Galaxy S4 March Launch Date Comes With Major Drawback
The Asia Economic News is reporting that Samsung will hold its press event on March 22 “at Apple’s doorsteps” in the U.S., highlighting the increasing rivalry and war between Apple and Samsung, though the publication did not specify the exact venue. The phone is expected to be announced in March and available in April to consumers, though it remains unclear if the U.S. will be among the first markets to get the Galaxy S4 given tight carrier control and rigorous testing in this market before any device does launch. However, there is one major problem with a March launch date: it’s two months short of Google’s I/O conference and the Samsung flagship will debut with what will be a stale version of the Android OS shortly after it becomes available.
Drawback: Won’t Launch With Key Lime Pie
However, even as hopefuls want the Galaxy S4 now, the major drawback with a late March announcement and April availability is that the Galaxy S4 will miss the next major version of Android at debut. With Google scheduled to hold its developer Google I/O conference in mid-May, the Android-maker is expected to debut Android 5.0 rumored to be called Key Lime Pie at the venue alongside new Nexus smartphones and tablets as well as the rumored Motorola X Phone. With the announcement of the Galaxy S4 to precede Google I/O, the Samsung flagship would only be launched with Android Jelly Bean and would be dated in a few months until Samsung updates the Android OS.
The problem with waiting for an update is that it has to go through carrier certification and approval, a process that can take months to accomplish.
Even devices that launch shortly after Google I/O would not get the latest version of Android at launch. This is due to the rigorous carrier and OEM testing process that was mentioned.
This issue has to do more with Google than with Samsung, but as flagship smartphones launch with old OSes in order for Google to debut new Android versions on Nexus hardware, this issue is becoming more problematic.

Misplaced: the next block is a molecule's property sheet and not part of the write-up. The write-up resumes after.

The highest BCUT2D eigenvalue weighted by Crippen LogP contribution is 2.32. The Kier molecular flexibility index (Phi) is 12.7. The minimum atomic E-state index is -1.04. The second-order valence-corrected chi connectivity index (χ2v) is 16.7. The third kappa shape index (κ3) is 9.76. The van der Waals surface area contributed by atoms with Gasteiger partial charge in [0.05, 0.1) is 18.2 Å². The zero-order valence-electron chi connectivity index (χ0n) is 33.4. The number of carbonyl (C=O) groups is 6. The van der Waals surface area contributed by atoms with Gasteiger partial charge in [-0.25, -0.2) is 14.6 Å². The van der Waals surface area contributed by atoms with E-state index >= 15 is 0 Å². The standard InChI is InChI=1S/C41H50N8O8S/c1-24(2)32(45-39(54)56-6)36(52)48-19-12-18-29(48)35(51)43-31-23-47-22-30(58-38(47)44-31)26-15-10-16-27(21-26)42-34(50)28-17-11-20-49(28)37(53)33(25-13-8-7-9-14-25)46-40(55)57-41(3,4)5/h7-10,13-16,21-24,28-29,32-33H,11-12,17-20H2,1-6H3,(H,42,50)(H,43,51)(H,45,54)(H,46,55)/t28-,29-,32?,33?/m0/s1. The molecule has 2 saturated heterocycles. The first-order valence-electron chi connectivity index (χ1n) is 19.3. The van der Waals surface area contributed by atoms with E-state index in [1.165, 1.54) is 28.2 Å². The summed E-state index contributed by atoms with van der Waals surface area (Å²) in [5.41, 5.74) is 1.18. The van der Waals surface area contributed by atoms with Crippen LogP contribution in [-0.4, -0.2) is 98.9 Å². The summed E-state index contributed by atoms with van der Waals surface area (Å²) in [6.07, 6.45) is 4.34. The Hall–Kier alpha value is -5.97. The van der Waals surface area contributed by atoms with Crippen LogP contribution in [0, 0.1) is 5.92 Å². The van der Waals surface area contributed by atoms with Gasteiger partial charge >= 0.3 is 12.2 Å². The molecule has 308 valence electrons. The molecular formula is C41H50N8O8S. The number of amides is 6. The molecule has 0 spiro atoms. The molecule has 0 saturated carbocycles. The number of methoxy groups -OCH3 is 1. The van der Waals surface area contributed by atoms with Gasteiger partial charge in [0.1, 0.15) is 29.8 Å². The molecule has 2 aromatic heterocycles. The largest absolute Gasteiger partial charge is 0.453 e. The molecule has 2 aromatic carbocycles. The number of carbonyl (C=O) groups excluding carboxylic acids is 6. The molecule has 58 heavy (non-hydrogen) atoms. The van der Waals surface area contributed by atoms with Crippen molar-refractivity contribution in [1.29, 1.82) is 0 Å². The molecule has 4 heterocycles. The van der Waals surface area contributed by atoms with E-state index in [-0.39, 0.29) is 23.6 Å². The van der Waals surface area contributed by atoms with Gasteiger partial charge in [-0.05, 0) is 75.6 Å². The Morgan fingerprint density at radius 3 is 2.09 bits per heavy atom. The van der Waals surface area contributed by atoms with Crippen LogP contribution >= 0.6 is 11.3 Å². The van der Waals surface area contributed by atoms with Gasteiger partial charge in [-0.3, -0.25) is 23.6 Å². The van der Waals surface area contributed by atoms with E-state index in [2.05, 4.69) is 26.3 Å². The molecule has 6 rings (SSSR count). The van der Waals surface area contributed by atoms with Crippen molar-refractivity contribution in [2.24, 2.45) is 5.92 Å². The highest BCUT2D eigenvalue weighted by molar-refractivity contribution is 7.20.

Working on Google’s Terms
Typically, Google likes to debut new Android versions on new Nexus devices. This means that any flagship device launching around the time of a Nexus device–even a high profile device like the Galaxy S3–would have to launch with the current version of Android. Though Google quickly makes the source code available to its partners for software updates, the update process is typically lengthy in the U.S. where the OEM would have to test the Android version with their software packages–in this case, the Android 5.0 upgrade would have to work well with TouchWiz, Samsung’s proprietary UI–and carriers would have to ensure everything works flawlessly on their networks.
Theoretically speaking, if the Galaxy S4 launches two months before Key Lime Pie, and it could take Samsung two months before the update is available, the device is already 4 months into its life cycle–which is typically a year before Samsung releases a new flagship–before it would even get to taste the latest Android dessert.
Other ecosystems are more fair. Apple, being the software and hardware builder, distributes its new OSes around the same time new devices are released to all supported older device models. Microsoft tries to roll out all Windows Phone updates at the same time to all devices.
Though Google had blessed the Nexus with a low price to consumers, it has to update the way it operates the ecosystem before hardware partners turn elsewhere. Samsung is already investigating Tizen, and HTC, Huawei, ZTE, and LG are also hedging bets with Windows Phone.
An Aggressive Samsung Could Mean U.S. Availability Not Too Far Away
In our discussion with Samsung at the Galaxy Note 2‘s announcement late last year, Samsung’s U.S. reps promised that the U.S. launch of flagship products will be closer to the launch of international variants. If this holds true, the wait for the Galaxy S4 in the U.S. shouldn’t be too long after the device is announced internationally.
This should also give Samsung some lead time if Apple decides to debut the next new iPhone in the summer, as it had previously done, or even the fall as Apple had done with the iPhone 5 last year.
Rumored Power of the Galaxy S4
The Galaxy S4 promises to be a compelling upgrade for power users with features like a 4.99-inch full HD 1080p display, 8-core Samsung Exynos 5-Octa processor, 2 GB RAM, 13-megapixel rear camera, wireless charging, and 4G LTE.